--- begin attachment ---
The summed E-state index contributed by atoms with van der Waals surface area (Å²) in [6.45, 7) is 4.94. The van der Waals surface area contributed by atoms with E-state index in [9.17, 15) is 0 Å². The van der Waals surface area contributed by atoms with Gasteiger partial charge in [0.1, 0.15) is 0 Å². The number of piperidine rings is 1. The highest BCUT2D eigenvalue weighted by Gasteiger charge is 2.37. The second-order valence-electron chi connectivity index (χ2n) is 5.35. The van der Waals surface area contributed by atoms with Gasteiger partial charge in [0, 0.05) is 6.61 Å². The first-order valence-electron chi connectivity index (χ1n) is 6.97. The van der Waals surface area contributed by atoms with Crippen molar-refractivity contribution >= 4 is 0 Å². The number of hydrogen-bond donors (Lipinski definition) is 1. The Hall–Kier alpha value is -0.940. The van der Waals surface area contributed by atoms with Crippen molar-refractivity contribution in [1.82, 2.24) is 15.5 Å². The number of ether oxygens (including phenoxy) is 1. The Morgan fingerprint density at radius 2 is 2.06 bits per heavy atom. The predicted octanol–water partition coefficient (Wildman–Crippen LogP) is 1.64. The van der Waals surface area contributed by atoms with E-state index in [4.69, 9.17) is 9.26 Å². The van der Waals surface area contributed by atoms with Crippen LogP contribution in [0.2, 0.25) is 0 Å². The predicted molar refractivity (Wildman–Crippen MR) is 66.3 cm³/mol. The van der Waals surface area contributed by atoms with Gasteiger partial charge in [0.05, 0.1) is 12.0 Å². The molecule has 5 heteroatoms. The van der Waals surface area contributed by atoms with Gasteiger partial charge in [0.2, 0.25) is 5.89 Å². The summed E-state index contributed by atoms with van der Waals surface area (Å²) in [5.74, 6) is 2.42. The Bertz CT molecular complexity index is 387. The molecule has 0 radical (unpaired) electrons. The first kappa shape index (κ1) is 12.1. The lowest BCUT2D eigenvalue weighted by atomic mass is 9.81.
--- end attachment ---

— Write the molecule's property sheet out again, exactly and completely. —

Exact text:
The summed E-state index contributed by atoms with van der Waals surface area (Å²) in [6.45, 7) is 4.94. The van der Waals surface area contributed by atoms with E-state index in [9.17, 15) is 0 Å². The van der Waals surface area contributed by atoms with Gasteiger partial charge in [0.1, 0.15) is 0 Å². The number of piperidine rings is 1. The highest BCUT2D eigenvalue weighted by Gasteiger charge is 2.37. The second-order valence-electron chi connectivity index (χ2n) is 5.35. The van der Waals surface area contributed by atoms with Gasteiger partial charge in [0, 0.05) is 6.61 Å². The first-order valence-electron chi connectivity index (χ1n) is 6.97. The van der Waals surface area contributed by atoms with Crippen molar-refractivity contribution >= 4 is 0 Å². The number of hydrogen-bond donors (Lipinski definition) is 1. The Hall–Kier alpha value is -0.940. The van der Waals surface area contributed by atoms with Crippen molar-refractivity contribution in [1.82, 2.24) is 15.5 Å². The number of ether oxygens (including phenoxy) is 1. The Morgan fingerprint density at radius 2 is 2.06 bits per heavy atom. The predicted octanol–water partition coefficient (Wildman–Crippen LogP) is 1.64. The van der Waals surface area contributed by atoms with E-state index in [4.69, 9.17) is 9.26 Å². The van der Waals surface area contributed by atoms with Crippen LogP contribution in [0.2, 0.25) is 0 Å². The predicted molar refractivity (Wildman–Crippen MR) is 66.3 cm³/mol. The van der Waals surface area contributed by atoms with Gasteiger partial charge in [0.05, 0.1) is 12.0 Å². The molecule has 5 heteroatoms. The van der Waals surface area contributed by atoms with Gasteiger partial charge in [0.2, 0.25) is 5.89 Å². The summed E-state index contributed by atoms with van der Waals surface area (Å²) in [5.74, 6) is 2.42. The Bertz CT molecular complexity index is 387. The molecule has 0 radical (unpaired) electrons. The first kappa shape index (κ1) is 12.1. The lowest BCUT2D eigenvalue weighted by atomic mass is 9.81.